Thinking of buying a timeshare in Montana? Learn about Montana laws designed to protect you.
Under Montana law, timeshare sellers must provide you with a detailed disclosure (called a public offering statement) when you purchase a timeshare and you get the right to cancel the contract, so long as you act quickly. In addition, timeshare sellers are prohibited from making false or misleading statements to get you to buy a timeshare. However, if the time allotted to cancel the purchase has expired and you don't make your timeshare mortgage or assessments payments, you may lose your timeshare through foreclosure. Read on to learn more about the most important features of Montana’s timeshare law.
A public offering statement contains general information about the timeshare development and important matters that you should consider when acquiring a timeshare. If you buy a timeshare in Montana, the person who offers or sells you the timeshare must provide you with a written public offering statement before you sign an agreement to purchase the timeshare (Mont. Code Ann. §37-53-303).
The public offering statement must include, among other things, contact information for the developer, a general description of the timeshare units (including prices), the current budget for the timeshare development, the types of financing available, and information about how to cancel the contract (Mont. Code Ann. § 37-53-303).
In Montana, you can cancel a timeshare contract within seven days after:
The right to cancel is not waivable (Mont. Code Ann. § 37-53-304).
To cancel the contract, you must provide written notice of the cancellation to the developer or the developer's agent either by:
In Montana, any salesperson involved in the sale or offering of a timeshare must be licensed as a timeshare salesperson and must be affiliated with at least one registered timeshare project (Mont. Code Ann. § 37-53-301).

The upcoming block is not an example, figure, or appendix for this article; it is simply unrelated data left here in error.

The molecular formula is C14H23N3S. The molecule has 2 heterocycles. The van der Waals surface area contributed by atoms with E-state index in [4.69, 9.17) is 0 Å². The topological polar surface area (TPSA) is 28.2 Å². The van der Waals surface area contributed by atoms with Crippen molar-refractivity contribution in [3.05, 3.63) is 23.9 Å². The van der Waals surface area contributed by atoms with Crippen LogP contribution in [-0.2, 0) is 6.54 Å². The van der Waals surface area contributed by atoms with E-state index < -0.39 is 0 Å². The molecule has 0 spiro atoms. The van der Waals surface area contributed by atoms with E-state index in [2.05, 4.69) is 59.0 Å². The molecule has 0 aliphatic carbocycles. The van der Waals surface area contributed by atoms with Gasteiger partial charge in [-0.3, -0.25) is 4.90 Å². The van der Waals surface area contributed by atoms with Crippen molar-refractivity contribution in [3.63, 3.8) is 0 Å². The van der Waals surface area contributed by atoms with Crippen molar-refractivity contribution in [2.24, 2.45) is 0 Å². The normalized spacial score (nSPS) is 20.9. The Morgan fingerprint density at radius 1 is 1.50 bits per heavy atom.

Montana law makes it illegal for any person to make a false or misleading statement of fact in connection with the offer, sale, or lease of a timeshare interest. State law also prohibits timeshare sellers from engaging in any act to defraud timeshare purchasers (Mont. Code Ann. § 37-53-307).
Often, timeshare purchasers take out a loan to finance the purchase of a timeshare. If you don't make your timeshare mortgage payments, you could lose your timeshare through foreclosure. (Learn more in Nolo’s article Timeshare Foreclosures.)
In addition to monthly mortgage payments, timeshare owners are ordinarily responsible for maintenance fees, special assessments, utilities, and taxes, collectively referred to as “assessments.” If you fail to keep up with the assessments, you will also likely face foreclosure. (Find out more in Nolo’s article Can a Timeshare Be Foreclosed for Nonpayment of Fees or Assessments?)
To find the statutes that govern timeshares in Montana, go to http://leg.mt.gov and click on “Laws and Constitution” and then “Current Laws” to access the statutes. Then go to Title 37 (Professions and Occupations), Chapter 53 (Timeshare Sales), and look in Part 3 (Licensure of Brokers and Salespersons).